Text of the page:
Fresh From TED: A Mind-Blowing App That Could Remake Mobile Retail To be perfectly honest, Jinha Lee--the MIT Media Lab alumnus and TED Fellow who you may know best for inventing interactive floating pixels--didn’t even want to share this clip. He thought it might be too brief. But when we heard him describe the idea, we insisted. What You Click Is What You Wear, which Lee developed alongside Daewung Kim, is a means to try on clothing virtually. What you’re actually looking at is an arm behind a transparent display, but the system could just as easily work as a HUD in something like Google Glass. “With just a camera, you can’t rotate your arm. Bigger picture, the project is grounded in progressive philosophy. But I think what makes this young project so fun is its dead-simple interaction model. “The inspiration behind these projects started when I was young. Then he pauses for a moment. "I wish I said that on stage at TED," he adds. See more here. [Image: Phone via Shutterstock]

Best U.S. Job: Become a Farmer to Make More than a Banker If you want to become rich, Jim Rogers, investment whiz, best-selling author and one of Wall Street's towering personalities, has this advice: Become a farmer. Food prices have been high recently. Some have questioned how long that can continue. It's been decades since the American heartland has been a money pump and longer since farming was a major source of employment. But in the past few years, thanks to a wealthier (and hungrier) emerging-market middle class and a boom in biofuels, the business of growing has once again become a growth business. These days, a trip to Grand Island, Neb., a city of 48,500 surrounded by farms, is a trip to an economic bizarro land. Even housing has done well in the past few years. Even with the recent uptick, however, agriculture accounts for only 1% of U.S. But some experts believe agriculture can do more to fuel job growth.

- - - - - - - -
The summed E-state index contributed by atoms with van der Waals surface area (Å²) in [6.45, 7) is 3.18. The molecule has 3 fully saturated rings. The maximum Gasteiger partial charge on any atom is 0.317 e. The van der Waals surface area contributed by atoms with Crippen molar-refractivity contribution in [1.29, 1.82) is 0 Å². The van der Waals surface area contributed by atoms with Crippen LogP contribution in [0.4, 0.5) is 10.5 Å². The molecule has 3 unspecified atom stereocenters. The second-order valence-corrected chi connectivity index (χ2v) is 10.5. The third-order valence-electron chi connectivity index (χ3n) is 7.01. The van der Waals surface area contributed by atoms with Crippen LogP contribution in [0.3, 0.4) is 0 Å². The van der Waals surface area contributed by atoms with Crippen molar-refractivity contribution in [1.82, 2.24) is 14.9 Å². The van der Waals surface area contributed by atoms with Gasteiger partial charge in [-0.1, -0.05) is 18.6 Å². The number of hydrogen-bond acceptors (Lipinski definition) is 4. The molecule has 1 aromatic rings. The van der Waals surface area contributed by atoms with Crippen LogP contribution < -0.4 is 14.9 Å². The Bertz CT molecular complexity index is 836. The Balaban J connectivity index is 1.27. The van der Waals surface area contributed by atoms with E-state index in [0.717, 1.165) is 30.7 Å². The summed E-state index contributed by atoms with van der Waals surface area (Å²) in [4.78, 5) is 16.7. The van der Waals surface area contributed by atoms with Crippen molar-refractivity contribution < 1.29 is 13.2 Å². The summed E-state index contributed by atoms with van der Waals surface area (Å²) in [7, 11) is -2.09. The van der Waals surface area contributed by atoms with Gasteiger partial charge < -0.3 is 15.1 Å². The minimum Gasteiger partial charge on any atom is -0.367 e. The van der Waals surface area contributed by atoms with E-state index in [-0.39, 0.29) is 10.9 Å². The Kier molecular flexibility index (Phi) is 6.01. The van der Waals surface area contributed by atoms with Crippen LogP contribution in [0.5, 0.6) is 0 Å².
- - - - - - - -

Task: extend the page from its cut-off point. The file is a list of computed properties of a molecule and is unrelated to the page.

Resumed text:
business - Online Freelance Marketplaces Find freelance projects--and get your revenue rolling--with this review of some of the top freelance marketplaces on the web. The world of virtual employees is here, and businesses everywhere are recognizing the benefits of contracting with freelancers instead of hiring permanent workers. What's driving this trend? Business owners are discovering that there's often a better value for their dollar when they hire freelancers. And they're able to choose from an almost unlimited field of skill-sets for each specific project they need help with. With the freelance industry worth millions of dollars worldwide, as a freelancer, you have the ability to start a profitable business with a very low investment as well as have the flexibility to work almost anywhere, anytime. But just where do you find the work? With a service provider base of more than 481,000, is the largest freelance exchange on the web. This is Europe's answer to the U.S.